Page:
I’m a big fan of roguelikes (and all derivative genres, roguelites included, to briefly address that elephant in the room), and have been greatly enjoying this roguelike renaissance that the indie scene seems to be going through at the moment. From the more traditional fare of Dungeons of Dredmor to more action oriented stuff like Rogue Legacy and The Binding of Isaac, there’s stuff for just about every mood. Nuclear Throne falls far closer to the action end of that scale, and it’s something I’ve been meaning to get my hands on for a while.

Nuclear Throne, previously known as Wasteland Kings is an action roguelike with definite shoot-em-up elements to it. It’s by Vlambeer, the company behind the likes of Ridiculous Fishing and Super Crate Box. The world has ended and all that remains is a cliche ridden radioactive wasteland populated by mutants and far too many guns. You take one such mutant on their quest to find the titular Throne and become the ruler of the wasteland.

Assuming you survive past the first level. This is a roguelike after all.

The game itself is pretty simple – you run through a number of randomly generated arenas and shoot hordes of enemies to death. Along the way, you’ll pick up tons of different guns and unlock a bunch of different perks. It’s a fairly standard mash up of top down shooter and roguelike, but it works extremely well.

The action is very frantic and fast paced, and often extremely chaotic. Enemies fire tons of bullets, the environment can explode, and hordes of lesser foes streak across the wasteland towards you. On your side, you can hold up to two weapons and some of the late-game weapons have a fire rate that can make even the most rapidly attacking enemies jealous. The screen can get so cluttered that it can verge on bullet hell territory at times.

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Also feeding into this is just how difficult the game is. You have a very limited amount of health and your foes can do a devastating amount of damage. There are also deathtraps and exploding objects present in a lot of levels. With bullets, monsters and other hazards filling the screen, survival is never guaranteed.

The controls are nice and tight though, with every action feeling extremely precise. It’s a great feeling dodging through a hail of bullets and shooting the offending enemy to death. Or even better, smashing them with a melee weapon – shooting or hitting with a swing makes the screen shake. It’s very satisfying feedback, and makes even the most cruel of floors a joy to blast your way through. Enemies also drop radiation, which looks remarkably similar to cartoonish dollar bills, which flies towards you when you’re nearby. The ding of a level up and the ethereal crown that temporarily floats above your head is exhilarating.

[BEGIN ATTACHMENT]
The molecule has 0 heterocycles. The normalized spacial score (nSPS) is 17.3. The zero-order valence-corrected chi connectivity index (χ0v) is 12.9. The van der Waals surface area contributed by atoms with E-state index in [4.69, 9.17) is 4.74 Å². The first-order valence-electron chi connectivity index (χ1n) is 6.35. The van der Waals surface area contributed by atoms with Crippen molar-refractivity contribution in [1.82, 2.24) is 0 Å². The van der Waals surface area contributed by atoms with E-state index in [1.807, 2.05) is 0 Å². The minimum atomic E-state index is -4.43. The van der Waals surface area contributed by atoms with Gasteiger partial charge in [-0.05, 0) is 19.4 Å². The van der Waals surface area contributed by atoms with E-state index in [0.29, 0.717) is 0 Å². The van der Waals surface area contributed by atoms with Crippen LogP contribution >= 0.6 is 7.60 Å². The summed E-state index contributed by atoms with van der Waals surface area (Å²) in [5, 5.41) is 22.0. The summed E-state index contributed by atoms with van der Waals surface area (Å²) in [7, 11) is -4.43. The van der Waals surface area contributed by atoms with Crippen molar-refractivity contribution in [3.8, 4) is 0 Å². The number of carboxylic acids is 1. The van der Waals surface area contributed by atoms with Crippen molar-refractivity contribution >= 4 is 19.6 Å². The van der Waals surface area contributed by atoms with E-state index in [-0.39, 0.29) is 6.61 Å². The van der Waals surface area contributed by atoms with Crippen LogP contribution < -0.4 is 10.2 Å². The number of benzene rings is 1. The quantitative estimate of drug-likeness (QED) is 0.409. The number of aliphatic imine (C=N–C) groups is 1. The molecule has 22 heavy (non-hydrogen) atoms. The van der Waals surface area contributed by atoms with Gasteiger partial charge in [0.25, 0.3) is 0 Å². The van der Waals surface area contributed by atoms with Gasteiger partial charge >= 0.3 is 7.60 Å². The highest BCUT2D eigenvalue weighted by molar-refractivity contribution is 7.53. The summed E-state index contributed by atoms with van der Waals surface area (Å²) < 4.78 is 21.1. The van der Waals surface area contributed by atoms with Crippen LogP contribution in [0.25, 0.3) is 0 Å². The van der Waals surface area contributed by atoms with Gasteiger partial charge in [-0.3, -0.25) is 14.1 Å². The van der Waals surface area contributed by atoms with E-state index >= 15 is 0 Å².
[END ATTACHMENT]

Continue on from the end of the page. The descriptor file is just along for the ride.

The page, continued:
What makes roguelikes and games with roguelike elements so satisfying and replayable is how much variety they can pack into different playthroughs. Nuclear Throne is no different in this regard. It has a ton of weapons available for pickup, for instance. There are about half a dozen different types of ammo – bullets, shells, bolts, etc – and countless types of guns for each, as well as a load of melee weapons. These guns range from the obvious, like revolvers and shotguns, to the weird and wonderful like plasma cannons, wave shotguns or Vlambeer’s trademark disc-gun. Even several hours in I’m still uncovering new weaponry.

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Beyond that, there are several other things that can influence how a run plays out. For instance, there are perks, generally called “mutations” in game. These are gained by collecting enough radiation which acts as the game’s currency and is dropped from enemies. Usually you gain about one level every floor and a half or so, excluding bosses and modifiers which can change this drastically.

When you proceed down to a further floor after levelling, you’re presented with a choice of four perks. These vary in usefulness depending on the situation, and some are generally better than others. Things like improving energy weapon damage won’t mean much if your loadout consists of a shotgun and a sledgehammer, for instance. Usually among the most useful is the amazingly named Throne Butt mutation, which improves or changes your character’s special ability.